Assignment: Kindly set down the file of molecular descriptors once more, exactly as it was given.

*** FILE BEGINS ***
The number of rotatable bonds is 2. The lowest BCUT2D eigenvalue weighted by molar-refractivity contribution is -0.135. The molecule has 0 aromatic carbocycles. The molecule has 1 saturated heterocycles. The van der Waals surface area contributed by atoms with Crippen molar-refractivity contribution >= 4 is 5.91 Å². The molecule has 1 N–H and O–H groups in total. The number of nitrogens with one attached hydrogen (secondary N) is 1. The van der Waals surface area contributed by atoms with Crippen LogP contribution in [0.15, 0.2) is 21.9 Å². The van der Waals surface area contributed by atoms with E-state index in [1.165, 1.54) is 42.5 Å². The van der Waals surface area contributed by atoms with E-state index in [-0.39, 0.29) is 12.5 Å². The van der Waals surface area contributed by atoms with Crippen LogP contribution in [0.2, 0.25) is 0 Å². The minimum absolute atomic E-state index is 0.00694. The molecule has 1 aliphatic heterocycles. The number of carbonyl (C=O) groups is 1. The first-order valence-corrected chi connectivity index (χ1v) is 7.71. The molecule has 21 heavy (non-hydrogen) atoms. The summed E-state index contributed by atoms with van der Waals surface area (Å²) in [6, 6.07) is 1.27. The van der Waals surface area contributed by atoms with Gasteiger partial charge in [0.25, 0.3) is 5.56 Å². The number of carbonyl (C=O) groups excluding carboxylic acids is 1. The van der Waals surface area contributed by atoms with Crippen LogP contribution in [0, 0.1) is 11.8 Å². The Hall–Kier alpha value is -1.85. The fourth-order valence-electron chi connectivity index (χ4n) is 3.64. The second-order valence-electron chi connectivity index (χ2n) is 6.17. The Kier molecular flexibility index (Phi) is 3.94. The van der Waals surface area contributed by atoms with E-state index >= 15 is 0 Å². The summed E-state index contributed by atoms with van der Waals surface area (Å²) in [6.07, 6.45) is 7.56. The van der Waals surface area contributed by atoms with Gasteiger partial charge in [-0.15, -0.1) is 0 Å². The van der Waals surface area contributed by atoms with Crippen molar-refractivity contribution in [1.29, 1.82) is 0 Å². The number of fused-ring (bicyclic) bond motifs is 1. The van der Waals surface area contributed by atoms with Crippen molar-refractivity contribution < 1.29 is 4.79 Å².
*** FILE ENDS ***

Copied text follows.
The number of rotatable bonds is 2. The lowest BCUT2D eigenvalue weighted by molar-refractivity contribution is -0.135. The molecule has 0 aromatic carbocycles. The molecule has 1 saturated heterocycles. The van der Waals surface area contributed by atoms with Crippen molar-refractivity contribution >= 4 is 5.91 Å². The molecule has 1 N–H and O–H groups in total. The number of nitrogens with one attached hydrogen (secondary N) is 1. The van der Waals surface area contributed by atoms with Crippen LogP contribution in [0.15, 0.2) is 21.9 Å². The van der Waals surface area contributed by atoms with E-state index in [1.165, 1.54) is 42.5 Å². The van der Waals surface area contributed by atoms with E-state index in [-0.39, 0.29) is 12.5 Å². The van der Waals surface area contributed by atoms with Crippen LogP contribution in [0.2, 0.25) is 0 Å². The minimum absolute atomic E-state index is 0.00694. The molecule has 1 aliphatic heterocycles. The number of carbonyl (C=O) groups is 1. The first-order valence-corrected chi connectivity index (χ1v) is 7.71. The molecule has 21 heavy (non-hydrogen) atoms. The summed E-state index contributed by atoms with van der Waals surface area (Å²) in [6, 6.07) is 1.27. The van der Waals surface area contributed by atoms with Gasteiger partial charge in [0.25, 0.3) is 5.56 Å². The number of carbonyl (C=O) groups excluding carboxylic acids is 1. The van der Waals surface area contributed by atoms with Crippen LogP contribution in [0, 0.1) is 11.8 Å². The Hall–Kier alpha value is -1.85. The fourth-order valence-electron chi connectivity index (χ4n) is 3.64. The second-order valence-electron chi connectivity index (χ2n) is 6.17. The Kier molecular flexibility index (Phi) is 3.94. The van der Waals surface area contributed by atoms with E-state index >= 15 is 0 Å². The summed E-state index contributed by atoms with van der Waals surface area (Å²) in [6.07, 6.45) is 7.56. The van der Waals surface area contributed by atoms with Gasteiger partial charge in [-0.15, -0.1) is 0 Å². The van der Waals surface area contributed by atoms with Crippen molar-refractivity contribution in [1.29, 1.82) is 0 Å². The number of fused-ring (bicyclic) bond motifs is 1. The van der Waals surface area contributed by atoms with Crippen molar-refractivity contribution < 1.29 is 4.79 Å².